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UK driving licences: Will approval by Spain's Council of Ministers be the final step?

The Local Spain
The Local Spain - [email protected]
UK driving licences: Will approval by Spain's Council of Ministers be the final step?
Once both sides sign the agreement, the legislation should theoretically come into force the day after the final signature, upon the law’s publication in Spain’s official state bulletin (BOE). Photo: Ryunosuke Kikuno/Unsplash

The UK Embassy's latest message that “within the next few weeks” Spain’s Council of Minister will approve the driving licence exchange deal has desperate drivers feeling like it’s Groundhog Day, but will this truly be the final legal step in bureaucracy-heavy Spain?

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299 days have passed since the UK driving licences of Spanish residents ceased to be valid in Spain, after months of failed negotiations and a deadline which was pushed back four times.

Ten months later, on February 22nd 2023, affected drivers heard an all too familiar message posted on the UK Embassy in Madrid’s social media channels: “You will be able to drive again very shortly after approval by the Consejo de Ministros which, to repeat, we expect to take place within the next few weeks”.

This was met mainly by angry comments as it’s not the first time UK authorities have used the “within weeks” promise. The earliest reference we can find in our coverage is from June 2nd 2022.

However, amid all the online bickering between commenters, some are now considering if at this point in time it’s Brexit that’s causing the never-ending delay and not Spanish bureaucracy, as for several months now UK Ambassador Hugh Elliott has pointed to the fact that ‘the ball is in Spain’s court’.

So what has to happen for UK licence holders to finally be allowed back on Spain’s roads?

In a January 16th post, the UK embassy wrote: “The Agreement will go forward to the Consejo de Ministros for approval – these meetings take place each week and, while we have no control over the scheduling, we hope it will be tabled very soon. There will then be a formal exchange of notes and the Agreement will apply once it is published in the BOE (state bulletin).”

This is not usually how laws are passed in Spain, where after approval in the Spanish Council of Ministers (also called Spanish Cabinet), they then have to receive a majority in the Spanish Parliament/Congress, next they go to the Senate for any amendments and final ratification, and only then does legislation finally come into force.

And yes, this can take months, sometimes years.

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However, there is something called a decreto-ley, often referred to in the Spanish press as a decretazo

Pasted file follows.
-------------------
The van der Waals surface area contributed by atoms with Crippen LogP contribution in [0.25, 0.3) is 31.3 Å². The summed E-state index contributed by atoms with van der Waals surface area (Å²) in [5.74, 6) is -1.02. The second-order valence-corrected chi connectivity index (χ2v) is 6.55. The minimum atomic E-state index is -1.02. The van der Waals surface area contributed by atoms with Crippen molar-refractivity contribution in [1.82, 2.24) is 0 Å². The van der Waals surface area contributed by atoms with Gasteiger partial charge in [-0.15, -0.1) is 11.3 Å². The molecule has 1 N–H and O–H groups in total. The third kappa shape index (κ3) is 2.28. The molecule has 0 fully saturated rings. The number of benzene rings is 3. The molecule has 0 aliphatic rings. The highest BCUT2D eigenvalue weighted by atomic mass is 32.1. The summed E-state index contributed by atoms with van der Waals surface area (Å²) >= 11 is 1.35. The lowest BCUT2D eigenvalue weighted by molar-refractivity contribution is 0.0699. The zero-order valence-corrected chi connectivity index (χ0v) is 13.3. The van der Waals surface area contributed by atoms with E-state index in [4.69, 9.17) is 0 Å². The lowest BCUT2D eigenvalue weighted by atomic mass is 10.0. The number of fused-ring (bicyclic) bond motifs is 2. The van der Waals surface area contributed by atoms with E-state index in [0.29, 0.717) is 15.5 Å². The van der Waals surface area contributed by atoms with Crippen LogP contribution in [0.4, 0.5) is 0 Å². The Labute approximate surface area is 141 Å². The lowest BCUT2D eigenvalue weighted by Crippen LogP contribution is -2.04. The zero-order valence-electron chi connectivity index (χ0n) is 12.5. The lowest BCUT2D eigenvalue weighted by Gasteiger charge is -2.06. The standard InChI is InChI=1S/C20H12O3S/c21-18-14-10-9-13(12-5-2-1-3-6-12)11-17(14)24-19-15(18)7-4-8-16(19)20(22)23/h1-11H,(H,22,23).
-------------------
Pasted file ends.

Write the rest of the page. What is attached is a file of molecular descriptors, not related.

It’s a legal tool which can be used in times of emergency or for a matter of urgency, allowing the Spanish government to bring in legislation without the usual legal rigmarole, essentially sidestepping the parliament and the senate. 

These decretazos were used during the pandemic when declaring the state of emergency in Spain and fast-tracking other Covid-19 regulations.

Any objective observer will conclude that Spanish authorities do not truly view the UK licence debacle as an ‘emergency’, but at least those affected can have the peace of mind of knowing that the highly-anticipated agreement will only need the go-ahead in the Consejo de Ministros before coming into effect.

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That’s because one of the Spanish Council of Ministers’ functions is to “agree on the negotiation and signing of international treaties, as well as their provisional application”.

Once both sides sign the agreement, the legislation should theoretically come into force the day after the final signature, upon the law’s publication in Spain’s official state bulletin (BOE).

For those unfamiliar with the inner workings of Spain’s bureaucratic maze and its impact on foreigners in particular, in-limbo UK licence holders can rest assured they are not alone. 

There are reportedly 500,000 undocumented migrants in Spain who for years have not had access to education, healthcare or social security despite working, because they don’t have the right residency documents.

There are also upwards of 40,000 highly qualified foreigners, from doctors to engineers, who have been prevented from working in their fields as Spain takes three, four, five, sometimes six years to recognise their qualifications.

In both cases, there are Spanish laws which should guarantee them these basic rights, but they’re not being respected.

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